Prudence Foundation is the community investment arm of Prudential in Asia and is a registered charitable entity in Hong Kong. Its mission is to make a lasting contribution to Asian societies through sustainable programmes focused on three key areas: Children, Education and Disaster Preparedness and Recovery.  The Foundation runs regional flagship programmes as well as local programmes working in partnership with NGOs and governments in order to maximise the impact of its efforts. The Foundation embodies the long-term and heartfelt commitment of Prudential and its people in Asia to provide innovative, focused, and practical support to their communities.

 

About IFRC

The International Federation of Red Cross and Red Crescent Societies (IFRC) is the world’s largest humanitarian network, comprising 190 member National Societies that work to save lives and promote dignity around the world.

 

About MRCS

The Malaysian Red Crescent Society (MRCS) is a voluntary humanitarian organisation that seeks to promote humanitarian values as well as provide service and public education in disaster management, and health and care in the community. As part of the International Red Cross and Red Crescent Movement, it is headquartered in Kuala Lumpur, with 16 State branches, 150 Districts and more than 300,000 members nationwide. MRCS also has a very active presence among youths, through a well-organised network of youth and adult volunteer units in schools and institutions of higher learning.

 

About National Geographic

National Geographic gets you closer to the stories that matter. Through the world’s best scientists, photographers, journalists, and filmmakers, National Geographic captivates and entertains a global community through television channels, magazines, children’s media, travel expeditions, books, maps, consumer products, location-based entertainment and experiences, and some of the most engaging digital and social media platforms in the world. A joint venture with 21st Century Fox, National Geographic reinvests 27% of proceeds to help fund the conservation and education efforts of the National Geographic Society.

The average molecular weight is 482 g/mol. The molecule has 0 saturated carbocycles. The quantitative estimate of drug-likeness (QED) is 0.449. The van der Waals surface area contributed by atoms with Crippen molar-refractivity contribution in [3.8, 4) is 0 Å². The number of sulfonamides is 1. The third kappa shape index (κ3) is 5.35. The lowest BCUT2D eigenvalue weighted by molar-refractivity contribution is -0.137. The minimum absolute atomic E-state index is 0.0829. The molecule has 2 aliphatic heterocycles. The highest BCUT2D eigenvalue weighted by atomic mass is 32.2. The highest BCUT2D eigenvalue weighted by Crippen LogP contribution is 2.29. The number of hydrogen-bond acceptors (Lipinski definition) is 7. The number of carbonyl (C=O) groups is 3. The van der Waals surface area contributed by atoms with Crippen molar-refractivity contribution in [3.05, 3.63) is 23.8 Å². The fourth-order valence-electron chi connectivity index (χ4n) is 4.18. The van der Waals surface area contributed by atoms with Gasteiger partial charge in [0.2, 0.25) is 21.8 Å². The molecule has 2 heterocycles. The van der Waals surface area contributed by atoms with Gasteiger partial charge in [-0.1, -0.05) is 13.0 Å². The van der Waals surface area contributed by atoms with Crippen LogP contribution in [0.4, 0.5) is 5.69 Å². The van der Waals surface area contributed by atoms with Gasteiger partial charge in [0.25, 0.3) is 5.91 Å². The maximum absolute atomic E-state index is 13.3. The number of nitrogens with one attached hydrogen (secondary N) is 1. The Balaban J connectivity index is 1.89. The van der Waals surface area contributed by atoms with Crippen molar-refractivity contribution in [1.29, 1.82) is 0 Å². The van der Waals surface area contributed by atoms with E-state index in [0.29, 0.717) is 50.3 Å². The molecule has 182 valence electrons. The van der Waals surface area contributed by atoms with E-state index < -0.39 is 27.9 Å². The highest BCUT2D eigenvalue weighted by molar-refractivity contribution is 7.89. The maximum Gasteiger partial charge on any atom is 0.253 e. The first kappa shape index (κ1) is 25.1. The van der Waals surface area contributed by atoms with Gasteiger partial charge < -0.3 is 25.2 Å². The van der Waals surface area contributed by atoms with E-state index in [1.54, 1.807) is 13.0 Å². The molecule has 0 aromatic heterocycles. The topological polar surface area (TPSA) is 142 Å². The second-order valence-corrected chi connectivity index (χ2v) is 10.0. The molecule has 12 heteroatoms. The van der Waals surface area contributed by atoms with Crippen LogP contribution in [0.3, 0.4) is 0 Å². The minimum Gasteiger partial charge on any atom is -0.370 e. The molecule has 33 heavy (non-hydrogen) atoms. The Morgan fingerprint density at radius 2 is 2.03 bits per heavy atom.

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IFRC forms new partnership with Asian Football Confederation for social development efforts https://media.ifrc.org/ifrc/press-release/ifrc-forms-new-partnership-asian-football-confederation-social-development-efforts/ Tue, 29 Aug 2017 07:15:07 +0000 http://media.ifrc.org/ifrc/?post_type=press-release&p=37070 The International Federation of Red Cross and Red Crescent Societies (IFRC) today signed a Memorandum of Understanding (MoU) with the Asian Football Confederation (AFC) to inspire hope and enrich lives through football while creating a positive impact in communities across the region.

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The International Federation of Red Cross and Red Crescent Societies (IFRC) today signed a Memorandum of Understanding (MoU) with the Asian Football Confederation (AFC) to inspire hope and enrich lives through football while creating a positive impact in communities across the region.